Lawmakers working out a compromise education reform bill promised Tuesday to move quickly as an April 15 deadline looms for school districts around the state to certify their budgets.
But the five Republicans and five Democrats who make up the conference committee have yet to get into actual negotiations on the legislation.
That may happen today when the group meets for a third time. During the first meeting last week, the committee elected chairmen and adjourned. During the second meeting Tuesday, each delegation read highlights of their competing bills to one another.
Meanwhile, school boards are left guessing how money the state will deliver.
“It is critical timing, we’re a week out from having to certify those budgets, and while we can come back and incorporate any larger amount of spending authority, the fact is we still have to send out those reduction-in-force notices,” said Emily Piper, a lobbyist for the Iowa Association of School Boards.
Piper was one of more than 50 people who packed Tuesday’s hearing in Des Moines to hear co-chairmen Sen. Herman Quirmbach, D-Ames, and Rep. Ron Jorgensen, R-Sioux City, outline the legislation that passed their respective chambers.
Differences between the bills include the amount of state aid, career paths for teachers, expansion of home school authority, annual evaluations for teachers and evaluations for school districts.
“I’d like this done sooner rather than later,” Jorgensen said. “I’m willing to meet morning, noon and night, whenever we’re in Des Moines.”
Quirmbach said the overreaching goals of both reform packages are the same — namely to move the state up in national rankings. Iowa’s students score in the middle of the pack on some national tests although two decades ago, the state’s students routinely turned in top scores.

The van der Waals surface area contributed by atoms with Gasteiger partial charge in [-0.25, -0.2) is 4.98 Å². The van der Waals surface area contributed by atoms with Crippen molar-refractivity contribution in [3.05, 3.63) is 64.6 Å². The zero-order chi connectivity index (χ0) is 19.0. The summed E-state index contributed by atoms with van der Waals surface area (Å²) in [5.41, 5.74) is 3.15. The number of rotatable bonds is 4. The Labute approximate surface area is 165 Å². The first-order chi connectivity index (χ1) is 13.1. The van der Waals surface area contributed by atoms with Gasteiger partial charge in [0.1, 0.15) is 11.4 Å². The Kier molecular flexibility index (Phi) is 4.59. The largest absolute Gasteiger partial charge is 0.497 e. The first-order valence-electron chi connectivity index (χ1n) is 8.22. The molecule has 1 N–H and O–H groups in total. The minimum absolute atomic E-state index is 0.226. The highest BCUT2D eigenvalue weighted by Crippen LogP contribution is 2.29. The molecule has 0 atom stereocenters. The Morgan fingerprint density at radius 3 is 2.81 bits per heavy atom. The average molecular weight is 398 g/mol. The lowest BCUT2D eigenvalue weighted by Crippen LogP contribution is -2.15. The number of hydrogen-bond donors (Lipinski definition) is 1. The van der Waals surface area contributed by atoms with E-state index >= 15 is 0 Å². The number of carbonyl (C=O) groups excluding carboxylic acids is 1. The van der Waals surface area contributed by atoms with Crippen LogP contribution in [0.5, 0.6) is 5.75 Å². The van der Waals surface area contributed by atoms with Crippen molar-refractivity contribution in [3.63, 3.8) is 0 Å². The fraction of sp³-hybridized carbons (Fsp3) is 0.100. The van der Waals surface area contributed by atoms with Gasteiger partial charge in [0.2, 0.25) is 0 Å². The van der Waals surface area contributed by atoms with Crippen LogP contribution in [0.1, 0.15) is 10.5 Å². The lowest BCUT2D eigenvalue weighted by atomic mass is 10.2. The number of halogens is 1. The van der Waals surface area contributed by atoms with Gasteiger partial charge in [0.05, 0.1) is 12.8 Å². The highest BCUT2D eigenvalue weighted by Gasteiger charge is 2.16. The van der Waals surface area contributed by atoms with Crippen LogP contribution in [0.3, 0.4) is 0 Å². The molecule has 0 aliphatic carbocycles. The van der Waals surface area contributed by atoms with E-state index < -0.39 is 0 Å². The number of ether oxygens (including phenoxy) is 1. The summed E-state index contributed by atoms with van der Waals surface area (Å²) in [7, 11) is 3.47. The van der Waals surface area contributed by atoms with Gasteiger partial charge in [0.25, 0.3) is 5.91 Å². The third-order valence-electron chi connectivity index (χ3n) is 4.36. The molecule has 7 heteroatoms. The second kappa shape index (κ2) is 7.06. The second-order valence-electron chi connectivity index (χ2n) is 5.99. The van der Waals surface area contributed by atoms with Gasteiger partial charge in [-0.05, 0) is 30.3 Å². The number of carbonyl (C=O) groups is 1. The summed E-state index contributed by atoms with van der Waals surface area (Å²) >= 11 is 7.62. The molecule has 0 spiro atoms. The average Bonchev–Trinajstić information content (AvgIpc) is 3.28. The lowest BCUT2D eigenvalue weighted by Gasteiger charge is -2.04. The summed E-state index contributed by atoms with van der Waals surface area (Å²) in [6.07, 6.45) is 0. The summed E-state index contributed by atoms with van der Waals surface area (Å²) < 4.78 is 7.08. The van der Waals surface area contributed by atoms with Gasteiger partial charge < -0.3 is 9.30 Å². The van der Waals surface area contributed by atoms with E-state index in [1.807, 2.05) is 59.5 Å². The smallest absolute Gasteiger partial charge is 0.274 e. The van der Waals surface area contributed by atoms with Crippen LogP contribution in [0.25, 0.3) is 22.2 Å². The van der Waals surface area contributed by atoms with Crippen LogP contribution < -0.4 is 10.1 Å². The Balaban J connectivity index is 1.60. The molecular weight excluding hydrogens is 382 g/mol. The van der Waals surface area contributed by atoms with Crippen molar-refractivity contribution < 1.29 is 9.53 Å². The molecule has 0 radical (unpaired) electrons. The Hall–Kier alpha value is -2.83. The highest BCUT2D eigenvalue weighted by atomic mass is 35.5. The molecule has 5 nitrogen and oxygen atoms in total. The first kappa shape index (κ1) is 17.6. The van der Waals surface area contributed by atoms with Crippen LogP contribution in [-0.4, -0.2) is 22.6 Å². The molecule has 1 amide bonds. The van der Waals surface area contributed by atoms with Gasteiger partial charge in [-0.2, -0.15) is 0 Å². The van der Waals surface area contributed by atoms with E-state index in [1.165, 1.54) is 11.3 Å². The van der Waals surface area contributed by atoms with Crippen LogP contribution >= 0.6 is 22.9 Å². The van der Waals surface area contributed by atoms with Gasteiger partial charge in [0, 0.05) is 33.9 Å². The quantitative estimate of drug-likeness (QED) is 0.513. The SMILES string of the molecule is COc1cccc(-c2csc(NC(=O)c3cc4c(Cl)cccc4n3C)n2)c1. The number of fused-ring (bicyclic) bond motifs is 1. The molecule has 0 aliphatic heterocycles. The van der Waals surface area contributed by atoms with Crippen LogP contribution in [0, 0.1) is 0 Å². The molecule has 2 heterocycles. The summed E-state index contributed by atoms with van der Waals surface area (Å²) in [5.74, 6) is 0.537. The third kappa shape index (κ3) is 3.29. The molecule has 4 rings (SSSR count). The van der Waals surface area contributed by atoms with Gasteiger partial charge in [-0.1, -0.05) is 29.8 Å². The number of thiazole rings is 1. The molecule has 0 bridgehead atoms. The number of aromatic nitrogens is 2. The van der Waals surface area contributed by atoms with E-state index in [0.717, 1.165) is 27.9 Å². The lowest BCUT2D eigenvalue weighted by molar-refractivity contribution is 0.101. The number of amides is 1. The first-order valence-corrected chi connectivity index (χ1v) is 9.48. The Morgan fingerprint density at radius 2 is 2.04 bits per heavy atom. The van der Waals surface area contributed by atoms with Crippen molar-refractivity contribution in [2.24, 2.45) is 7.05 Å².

On Monday, Gov. Terry Branstad encouraged people who were worried about the bill not being ready in time for school district budget certification to call their legislators. On Tuesday, Branstad said he was “hopeful we can move quickly now” on the bill.
“The House bill has pretty much the reforms that we want,” he added.
Quirmbach said Branstad “doesn’t determine our timetable” for getting a bill out.
“We want to make sure that we do good public policy here,” he said. “I think we can make progress at a fairly good pace, but I want to be prudent about what we do.”
Piper’s advice to school boards is to budget for the status quo.
“We’re going based on the law, and the law requires us to plan based on what the funding is and at this point, it’s zero percent.”